Orthopedic Immobilization Technique

Orthopedic Immobilization Technique

Orthopedics addresses problems of the musculoskeletal system by both surgical and nonsurgical means. Orthopedic surgeons treat musculoskeletal trauma, fractures, sports injuries, the spine, degenerative diseases, bone infections, tumors, and congenital disorders.

In most trauma and fracture cases, the injured area will be immobilized to provide therapeutic healing over a sustained period. Orthopedics uses immobilization equipment and strategies to treat trauma, injuries, and diseases.

These devices help keep the affected joints or bones in place and prevent harmful or painful movements while the area is healing. Thus, it is crucial to use dependable, high-tech orthopedic immobilization equipment and devices during your recovery.

Types of Immobilization Devices

The cast, splint, or brace will provide support to the injured joint from both above and below when an arm, hand, leg, or foot requires immobilization. Hip, upper thigh, shoulder or upper arm injuries require a cast that encloses the body and extends up or down the injured arm or leg.

Casts, Splints, Braces

These devices support and protect broken bones, dislocated joints and injured tissues. Motion is restricted in order to allow injured areas to heal and to reduce pain, swelling and muscle spasms. Splints and casts are also used after surgery to repair broken and damaged bones, tendons and ligaments.

Splints are available for every joint in the body and are used for a wide variety of orthopedic injuries and postoperative immobilization. Fractures and sprains, for example, are splinted to make room for the inevitable swelling that accompanies these injuries. Uncontrolled swelling can cause compartment syndrome, which can damage the neurovascular system in the affected area.

Casts, on the other hand, do not accommodate for swelling and are most often used after the acute injury phase is over, when a splint may be replaced with a cast for longer-term immobilization and healing.

Braces

Orthotic braces, or orthoses, are used to provide support to a weakened area of the body. They are usually worn for a short period of time after an injury or surgery. Sometimes braces are used to correct chronic conditions. Some common conditions for which long term-use of an orthosis may be prescribed by your physician include scoliosis, osteoarthritis, back pain and drop foot.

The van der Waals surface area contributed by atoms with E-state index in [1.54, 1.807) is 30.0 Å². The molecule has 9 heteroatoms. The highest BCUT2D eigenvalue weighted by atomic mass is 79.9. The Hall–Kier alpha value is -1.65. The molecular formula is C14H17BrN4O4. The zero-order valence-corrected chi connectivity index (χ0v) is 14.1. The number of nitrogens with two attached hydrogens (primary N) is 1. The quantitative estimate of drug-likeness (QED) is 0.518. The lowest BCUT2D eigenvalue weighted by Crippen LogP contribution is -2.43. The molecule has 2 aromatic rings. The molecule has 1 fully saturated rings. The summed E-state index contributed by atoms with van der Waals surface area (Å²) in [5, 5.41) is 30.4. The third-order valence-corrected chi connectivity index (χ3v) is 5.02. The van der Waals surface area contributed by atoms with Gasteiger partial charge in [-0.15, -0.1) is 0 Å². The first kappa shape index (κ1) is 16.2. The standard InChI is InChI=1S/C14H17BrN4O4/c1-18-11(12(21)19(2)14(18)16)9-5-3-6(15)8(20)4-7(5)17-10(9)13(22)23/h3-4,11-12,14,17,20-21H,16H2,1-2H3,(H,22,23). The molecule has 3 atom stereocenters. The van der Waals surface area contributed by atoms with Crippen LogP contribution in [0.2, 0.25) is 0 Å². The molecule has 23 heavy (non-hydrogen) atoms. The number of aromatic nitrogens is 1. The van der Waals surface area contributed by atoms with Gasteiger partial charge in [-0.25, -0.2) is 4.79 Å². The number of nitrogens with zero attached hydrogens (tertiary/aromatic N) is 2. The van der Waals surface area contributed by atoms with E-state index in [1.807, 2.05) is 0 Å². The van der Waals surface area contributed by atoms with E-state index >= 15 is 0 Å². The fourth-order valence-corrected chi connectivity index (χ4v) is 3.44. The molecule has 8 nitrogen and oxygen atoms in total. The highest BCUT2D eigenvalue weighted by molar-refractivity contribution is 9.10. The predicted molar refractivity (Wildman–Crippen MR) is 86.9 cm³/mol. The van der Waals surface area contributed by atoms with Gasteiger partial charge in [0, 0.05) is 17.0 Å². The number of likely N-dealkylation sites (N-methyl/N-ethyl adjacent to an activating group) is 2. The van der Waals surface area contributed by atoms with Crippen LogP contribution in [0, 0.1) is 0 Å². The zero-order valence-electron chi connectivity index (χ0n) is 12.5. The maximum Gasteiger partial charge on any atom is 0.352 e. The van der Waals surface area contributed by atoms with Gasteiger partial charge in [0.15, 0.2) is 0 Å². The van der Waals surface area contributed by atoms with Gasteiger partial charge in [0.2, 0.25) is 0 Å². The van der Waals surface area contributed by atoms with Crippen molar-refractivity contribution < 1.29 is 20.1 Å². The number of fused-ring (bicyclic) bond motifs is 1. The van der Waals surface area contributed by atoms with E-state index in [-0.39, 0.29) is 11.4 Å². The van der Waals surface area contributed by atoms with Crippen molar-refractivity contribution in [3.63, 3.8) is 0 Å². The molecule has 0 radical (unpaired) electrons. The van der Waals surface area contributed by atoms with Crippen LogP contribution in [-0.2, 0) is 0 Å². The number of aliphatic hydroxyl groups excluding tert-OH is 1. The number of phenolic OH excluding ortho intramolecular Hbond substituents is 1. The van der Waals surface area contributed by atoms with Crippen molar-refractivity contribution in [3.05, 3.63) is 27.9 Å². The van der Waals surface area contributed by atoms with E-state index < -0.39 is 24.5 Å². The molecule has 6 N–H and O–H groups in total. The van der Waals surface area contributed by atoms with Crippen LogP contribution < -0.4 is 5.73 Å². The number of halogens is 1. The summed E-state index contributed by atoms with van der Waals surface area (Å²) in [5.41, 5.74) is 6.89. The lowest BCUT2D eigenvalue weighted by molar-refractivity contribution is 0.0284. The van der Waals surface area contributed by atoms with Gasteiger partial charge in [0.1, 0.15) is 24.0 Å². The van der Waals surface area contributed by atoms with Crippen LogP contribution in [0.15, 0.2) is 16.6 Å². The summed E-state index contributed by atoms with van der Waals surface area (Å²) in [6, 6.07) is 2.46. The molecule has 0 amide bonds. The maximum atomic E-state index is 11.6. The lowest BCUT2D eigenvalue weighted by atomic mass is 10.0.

Cervical collars

Cervical (neck) collars are used to support the neck and shoulders. Rigid collars are usually constructed of plastic. They hold the head and neck firmly in place. They are used after major surgery or serious injury, such as a broken neck. Cervical collars are sometimes used to support the neck for a short time. They may be rigid, or soft and made from felt, foam, or rubber. Soft collars allow limited movement of the neck.

Clavicle Orthoses

Collarbones can be injured or broken through car accidents, falls, or various sports injuries. Acromioclavicular joint injury, thoracic outlet syndrome, infected clavicle, bone cancer, and joint arthritis are some other clavicle injuries. Even sleeping in the wrong position can be traumatic to the clavicle. Specialized clavicle orthoses are effective means of protection and support through the healing process.

Posture-Correcting Orthoses

Posture braces are designed to help correct posture by pulling the shoulders back and away from the ears. This aligns the spine and prevents the shoulders from slumping forward. Posture braces can help with back pain, injury or incorrect posture.

Sleeves and Straps

Multiple-zoned orthopedic compression sleeves improve circulation, support muscle and ligament stability and aid in recovery. They help to ease the pain, protect fragile areas and prevent injuries to joints and muscles.

These sleeves fit the body, are breathable, and provide comfort during the day or night. Normal activities can be carried on comfortably when wearing these supportive sleeves.

Sleeves and orthopedic straps are available for wrists, elbows, thighs, knees, calves, and ankles.

Before applying any immobilization device, a qualified physician or health care professional should complete an injury evaluation, including a neurovascular assessment. An accurate diagnosis will inform the appropriate treatment plan, at which point the most appropriate immobilization device can be selected.

The orthopedic specialists at Movement Orthopedics in Clinton Township, Michigan, can answer any questions you have about casts, splints, or other immobilization options available to you. Call Movement Orthopedics today at (586) 436-3785 to see you’re your best options are or use our convenient online appointment request form to schedule a consultation.

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